Unintended consequences are a thing when it comes to any policy changes. I happen to believe that those of us who advocated for policies resulting in unintended consequences do bear the responsibility of acknowledging, owning and addressing them. For me, one of the most monumental accidental discoveries of late has been the ways in which amid all the opioid epidemic hysteria, people living with chronic pain have been ignored, marginalized, stigmatized and harmed. 95% of people who are prescribed opioids for chronic pain do not develop an opioid use disorder. These individuals have however been caught up in the crossfire of the nationally declared war on opioids and this is something those of us engaged in advocacy work must educate ourselves on, be mindful of and take care to be inclusive of in any advocacy efforts around policies that impact this large group of people.
I must admit, I was somewhat ignorant to all of this and am in the learning phase myself. I am not an expert on pain management and do not pretend to know whether prescription opioids are the best course of treatment or not for people living with chronic pain. I just know that taking them illicitly to get high had terrible outcomes for me and many others. I do not know much about the viability or availability of other non-opioid treatment options for chronic pain and it is outside of my wheelhouse to have an opinion. I am not a physician and do not live with chronic pain. I imagine that many other people who engage in recovery advocacy work may be just as blind as I have been and also lacking in personal experience and education in the area of living with/managing chronic physical pain.
What I do know is this: at least 25 million Americans are living with chronic pain, with some reports indicating up to 100 million. People living with chronic pain and utilizing prescription opioids to manage it are being significantly impacted and harmed while largely left out of the prescription opioid policy conversation. The voice and experience of these individuals must be considered and included. For those of us who have not lived with chronic pain, we cannot possibly understand nor speak to the experience of those who do. I have heard heartbreaking stories of people being abruptly cut off of pain medications by doctors now under pressure to do so. I have read about terrible experiences of people facing stigma and discrimination due to legitimate medical use of prescription opioids during a time in which those drugs are being villainized. I was sent a forever unforgettable list of beautiful human beings who, after being denied pain medications, found the resulting physical pain so unbearable that they turned to suicide as their solution for escaping the pain.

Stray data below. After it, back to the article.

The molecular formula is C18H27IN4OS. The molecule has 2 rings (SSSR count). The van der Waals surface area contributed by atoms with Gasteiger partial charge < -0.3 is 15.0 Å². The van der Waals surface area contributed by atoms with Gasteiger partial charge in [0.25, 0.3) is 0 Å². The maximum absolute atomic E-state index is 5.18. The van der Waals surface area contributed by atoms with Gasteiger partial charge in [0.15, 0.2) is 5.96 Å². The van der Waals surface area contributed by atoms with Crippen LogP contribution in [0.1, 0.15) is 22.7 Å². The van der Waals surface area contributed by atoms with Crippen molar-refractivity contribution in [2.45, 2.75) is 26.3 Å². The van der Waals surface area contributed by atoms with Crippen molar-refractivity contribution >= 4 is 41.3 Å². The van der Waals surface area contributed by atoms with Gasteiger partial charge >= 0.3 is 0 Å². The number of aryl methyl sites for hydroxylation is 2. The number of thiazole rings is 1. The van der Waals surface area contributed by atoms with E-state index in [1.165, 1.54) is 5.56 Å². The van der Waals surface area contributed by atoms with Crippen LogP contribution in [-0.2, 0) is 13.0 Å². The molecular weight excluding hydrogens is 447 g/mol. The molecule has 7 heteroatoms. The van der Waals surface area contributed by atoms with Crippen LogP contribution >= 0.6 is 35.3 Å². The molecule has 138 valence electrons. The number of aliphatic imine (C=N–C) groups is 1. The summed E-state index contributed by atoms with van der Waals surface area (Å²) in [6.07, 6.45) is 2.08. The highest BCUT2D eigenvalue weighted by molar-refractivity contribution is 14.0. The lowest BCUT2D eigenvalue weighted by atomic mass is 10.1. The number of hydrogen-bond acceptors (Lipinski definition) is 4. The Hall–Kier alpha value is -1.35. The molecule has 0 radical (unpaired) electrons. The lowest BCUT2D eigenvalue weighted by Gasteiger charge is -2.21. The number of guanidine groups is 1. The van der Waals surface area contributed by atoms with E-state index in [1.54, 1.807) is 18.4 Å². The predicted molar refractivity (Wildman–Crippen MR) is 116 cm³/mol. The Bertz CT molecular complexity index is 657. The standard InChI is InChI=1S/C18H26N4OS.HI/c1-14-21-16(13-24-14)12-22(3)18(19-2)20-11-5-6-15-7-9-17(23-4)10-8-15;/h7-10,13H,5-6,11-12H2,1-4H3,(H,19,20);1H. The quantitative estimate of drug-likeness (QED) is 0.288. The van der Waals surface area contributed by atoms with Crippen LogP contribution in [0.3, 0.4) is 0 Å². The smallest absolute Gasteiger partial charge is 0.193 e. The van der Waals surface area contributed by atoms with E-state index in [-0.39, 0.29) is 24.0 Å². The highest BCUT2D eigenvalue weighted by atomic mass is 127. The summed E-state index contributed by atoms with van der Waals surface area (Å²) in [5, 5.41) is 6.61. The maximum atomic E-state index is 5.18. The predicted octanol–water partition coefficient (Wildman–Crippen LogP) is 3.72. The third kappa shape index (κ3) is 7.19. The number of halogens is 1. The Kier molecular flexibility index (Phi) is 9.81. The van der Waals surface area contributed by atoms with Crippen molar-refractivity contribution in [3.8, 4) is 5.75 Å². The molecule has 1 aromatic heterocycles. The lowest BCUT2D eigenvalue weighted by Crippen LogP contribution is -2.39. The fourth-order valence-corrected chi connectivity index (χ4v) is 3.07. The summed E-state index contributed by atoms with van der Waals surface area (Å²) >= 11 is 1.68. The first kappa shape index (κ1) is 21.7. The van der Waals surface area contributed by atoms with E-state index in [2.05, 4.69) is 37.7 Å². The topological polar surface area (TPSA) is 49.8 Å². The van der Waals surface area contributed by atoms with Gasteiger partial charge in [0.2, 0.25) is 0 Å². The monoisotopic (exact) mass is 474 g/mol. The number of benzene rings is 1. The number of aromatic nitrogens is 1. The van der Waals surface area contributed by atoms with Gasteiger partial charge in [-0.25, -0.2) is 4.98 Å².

At the end of the day and most importantly, I encourage all of us involved in any advocacy work around prescription opioids to become more educated about the forgotten group of people living with chronic pain. These are human beings who are experiencing harm as a result of some of the policies we pushed for or have not spoken out against. These are individuals who deserve a life of wellness, as defined by them, just as much as any of us impacted by addiction deserve. People living with chronic pain need to be considered, included as experts on their experience and holding a seat at the policy table as well.
Brooke M. Feldman